Origin of intestine
Examples from the Web for intestines
Contemporary Examples of intestines
Polio is an enterovirus (lives and is replicated in our intestines) that is spread via fecal-oral transmission.U.N. Calls Middle East Polio Outbreak ‘Greatest Polio Challenge in History’
April 9, 2014
In other words, the body works hard to keep bad stuff in the intestines and the good stuff out.Weed Could Block H.I.V.’s Spread. No, Seriously.
February 15, 2014
Particular scientific interest has been focused on bacterial (and other microbial) diversity in our intestines.Buy That Breast Milk!
October 22, 2013
Slaughtering cattle is not a very clean process and meat can become contaminated from the intestines.
But E. coli O157, which is found in the intestines of cattle, is still the most common.
Historical Examples of intestines
And which was to work a marvellous effect on the intestines.The Imaginary Invalid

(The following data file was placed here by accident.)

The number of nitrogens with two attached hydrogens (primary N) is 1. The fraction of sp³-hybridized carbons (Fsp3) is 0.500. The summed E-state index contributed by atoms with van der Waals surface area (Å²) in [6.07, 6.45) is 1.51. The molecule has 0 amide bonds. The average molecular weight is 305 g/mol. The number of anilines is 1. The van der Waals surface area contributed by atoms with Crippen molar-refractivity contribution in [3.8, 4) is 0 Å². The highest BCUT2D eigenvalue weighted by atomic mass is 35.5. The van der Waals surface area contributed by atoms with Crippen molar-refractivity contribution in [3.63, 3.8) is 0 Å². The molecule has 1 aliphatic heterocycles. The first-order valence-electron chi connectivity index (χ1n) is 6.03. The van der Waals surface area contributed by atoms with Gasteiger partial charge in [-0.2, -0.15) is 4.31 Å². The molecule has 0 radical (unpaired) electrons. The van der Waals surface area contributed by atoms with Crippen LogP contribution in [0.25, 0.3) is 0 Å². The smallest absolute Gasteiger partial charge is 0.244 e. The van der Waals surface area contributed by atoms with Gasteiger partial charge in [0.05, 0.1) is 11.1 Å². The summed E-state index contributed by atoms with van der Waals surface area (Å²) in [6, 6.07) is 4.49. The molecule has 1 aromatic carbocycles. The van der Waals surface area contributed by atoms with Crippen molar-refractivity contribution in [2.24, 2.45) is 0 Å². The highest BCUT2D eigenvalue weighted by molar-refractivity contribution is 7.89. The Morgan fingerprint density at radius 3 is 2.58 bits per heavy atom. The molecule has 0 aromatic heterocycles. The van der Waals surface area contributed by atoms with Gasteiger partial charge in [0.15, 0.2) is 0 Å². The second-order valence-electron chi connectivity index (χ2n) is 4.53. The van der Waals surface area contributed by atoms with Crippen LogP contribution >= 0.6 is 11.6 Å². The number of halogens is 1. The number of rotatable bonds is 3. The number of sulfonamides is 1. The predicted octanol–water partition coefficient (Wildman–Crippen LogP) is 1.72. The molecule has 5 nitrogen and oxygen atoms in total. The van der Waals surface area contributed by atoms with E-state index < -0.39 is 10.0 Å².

Well, aren't they as good as the intestines of the common cat?The Wonder Island Boys: The Mysteries of the Caverns
Roger Thompson Finlay
She then saw that his intestines were protruding from a wound, and that he was holding them in.Current History, A Monthly Magazine
New York Times
The depth of the parts, and tendency of the intestines to roll into the wound; 3.
If it can, perhaps the intestines may be retained in their cavity.
Word Origin for intestine
"bowels," 1590s, from Latin intestina, neuter plural of intestinus (adj.) "internal, inward, intestine," from intus "within, on the inside" (see ento-). Cf. Sanskrit antastyam, Greek entosthia "bowels." The Old English word was hropp, literally "rope."
early 15c., from Middle French intestin (14c.) or directly from Latin intestinum "a gut," in plural, "intestines, bowels," noun use of neuter of adjective intestinus "inward, internal" (see intestines). Distinction of large and small intestines in Middle English was made under the terms gross and subtle. The word also was used as an adjective in English from 1530s with a sense of "internal, domestic, civil."